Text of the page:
The second painting was from a small park in the heart of Marathon.  I liked the way the house across the inlet was framed by the pine tree.  I took liberties to emphasize the house, actually more than I could really see it.  Oh, well, that’s what artists do.  Enjoy

Studio Work

Like many artists in winter, I don’t have much time to get outdoors to paint. By the time I get home from work, it’s usually dark. However, I paint every week, often several evenings. These are some recent paintings from photos that I took this autumn.  One is from a trip to the Indiana Dunes in 2015.

As a contemporary impressionist, I try to capture the “feel” of the scene rather than every little detail.  It is often difficult to restrain myself.  I think in this day and age, with the benefit of photos, many artists often fall prey to the tendency of painting every detail which has been captured by the camera.  But that is not actually the way we see.  We see what is directly in front of us but the peripheral edges are often lost. The advent of modern photography continues to tempt us.  But that is not why we are artists. Anyone can take a photo but only the few can interpret their feelings in an artistic medium.

Indiana Dunes, 2015, oil on canvas board, 12 x 16, Kit Miracle

Indiana Dunes, 2015, oil on canvas board, 12 x 16, Kit Miracle

This first painting is from a trip that we made to the Indiana Dunes in 2015.  Surprising enough, this national park is set on the shore of Lake Michigan in northern Indiana.  It seems to have been carved from an industrial landscape but if you spend some quiet time here, you can imagine what the shore was like 100 years ago.  I wish I had painted this with a little warmer tones but that is in hindsight.  Love the sketchiness of the trees and the ever-moving sand.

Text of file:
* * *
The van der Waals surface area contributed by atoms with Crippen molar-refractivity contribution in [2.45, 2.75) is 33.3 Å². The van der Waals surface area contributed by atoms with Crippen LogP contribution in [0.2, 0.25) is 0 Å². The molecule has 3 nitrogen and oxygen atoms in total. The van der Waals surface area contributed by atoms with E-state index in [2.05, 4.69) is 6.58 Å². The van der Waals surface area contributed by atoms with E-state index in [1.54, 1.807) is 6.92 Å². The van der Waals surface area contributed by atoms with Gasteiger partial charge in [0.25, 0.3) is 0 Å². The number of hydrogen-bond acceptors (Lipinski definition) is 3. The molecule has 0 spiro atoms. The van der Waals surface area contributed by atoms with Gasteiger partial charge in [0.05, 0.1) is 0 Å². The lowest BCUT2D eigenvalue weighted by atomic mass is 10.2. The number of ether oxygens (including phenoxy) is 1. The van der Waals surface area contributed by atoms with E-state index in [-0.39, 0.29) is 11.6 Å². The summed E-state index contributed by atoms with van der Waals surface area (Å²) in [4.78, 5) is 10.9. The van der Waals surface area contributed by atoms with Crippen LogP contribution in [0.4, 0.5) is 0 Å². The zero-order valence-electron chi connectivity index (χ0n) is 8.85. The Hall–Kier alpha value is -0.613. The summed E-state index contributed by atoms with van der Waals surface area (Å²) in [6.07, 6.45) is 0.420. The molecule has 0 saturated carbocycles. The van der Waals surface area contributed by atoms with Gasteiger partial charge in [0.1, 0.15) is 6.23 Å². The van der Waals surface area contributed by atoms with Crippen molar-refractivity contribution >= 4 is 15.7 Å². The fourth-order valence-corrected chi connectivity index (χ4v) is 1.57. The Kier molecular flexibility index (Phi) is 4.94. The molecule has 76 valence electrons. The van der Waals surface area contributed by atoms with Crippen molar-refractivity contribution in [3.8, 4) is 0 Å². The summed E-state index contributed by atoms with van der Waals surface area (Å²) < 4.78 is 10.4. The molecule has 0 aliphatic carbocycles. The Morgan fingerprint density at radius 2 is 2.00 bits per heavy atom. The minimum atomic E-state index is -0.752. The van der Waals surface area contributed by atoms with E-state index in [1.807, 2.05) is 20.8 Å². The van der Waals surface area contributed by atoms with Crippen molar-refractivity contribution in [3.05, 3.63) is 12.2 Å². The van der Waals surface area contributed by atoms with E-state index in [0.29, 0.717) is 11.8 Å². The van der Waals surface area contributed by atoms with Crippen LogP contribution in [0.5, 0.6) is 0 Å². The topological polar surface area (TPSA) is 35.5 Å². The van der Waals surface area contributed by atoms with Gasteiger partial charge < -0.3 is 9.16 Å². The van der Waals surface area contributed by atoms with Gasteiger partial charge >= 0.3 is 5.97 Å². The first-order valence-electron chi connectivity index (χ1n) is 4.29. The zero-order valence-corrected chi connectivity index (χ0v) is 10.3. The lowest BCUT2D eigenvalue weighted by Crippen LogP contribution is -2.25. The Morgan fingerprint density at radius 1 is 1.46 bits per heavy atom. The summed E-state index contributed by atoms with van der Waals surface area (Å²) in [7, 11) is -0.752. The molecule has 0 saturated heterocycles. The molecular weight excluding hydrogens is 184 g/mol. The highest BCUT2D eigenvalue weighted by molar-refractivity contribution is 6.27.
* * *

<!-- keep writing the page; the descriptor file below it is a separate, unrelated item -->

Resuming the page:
Fall Walk, 16 x 20, oil on canvas, Kit Miracle

Fall Walk, 16 x 20, oil on canvas, Kit Miracle

This next painting is from a photo I took on a walk along my country road this autumn.  It is difficult to not go overboard with the bright colors which could lean to garishness.  I had to make a great effort to push back the far trees to add some atmosphere which enhanced the foreground trees and the lovely green of the cattle pasture to the right.

Frosty Field in Autumn, 12 x 16, oil on canvas, Kit Miracle

Frosty Field in Autumn, 12 x 16, oil on canvas, Kit Miracle

The final painting is just a glance out my bathroom window one frosty morning.  Love the early morning light catching the pine tree with the colorful woods behind.  Not so successful capturing the feeling of frost.  It looks more like a river or lake but there you have it.  As any experienced artist knows, not every painting turns out as we wish.  But we always learn something, even from our failures.

Clouds

A.J.'s Clouds, oil on canvas, 24 x 30, Kit Miracle

A.J.’s Clouds, oil on canvas, 24 x 30, Kit Miracle

Occasionally here in the Midwest we get some pretty fabulous cloud formations.  They’re probably not any different than anywhere else, it’s just that we actually have the space to see them.  This painting is from a photo that my son shared with me of some dramatic cumulonimbus clouds in August. Interestingly enough, I was taking photos of the same clouds from two miles away as was another friend who lives about 30 miles away.  That’s how impressive the formations were.  I decided to turn it into a painting for my son for Christmas. I don’t think he follows my blog or otherwise, this won’t be a surprise for him.

Capturing the Moment

After the Harvest 300dpi

After the Harvest, oil on canvas, 12 x 24, Kit Miracle

I do not ever text and drive and rarely speak on the phone while I’m driving, but I am guilty of another distraction.  I am frequently guilty of taking photos out the window as I drive.  Sometimes there is just one fleeting moment – a ray of light, a cloud formation, whatever – that I must capture.  The photos are usually not very good but they capture enough of the effect to jog my memory and be translated into paintings in the studio.

This is from a photo I took on my road (sparsely traveled) that I took last November.  It grabs the early morning light on the cornfield after the harvest.  I was attracted to the contrast of the golden cornfield, the patterns of the rows, the cast shadow of the valley and the darkening sky.  Rain is on the way.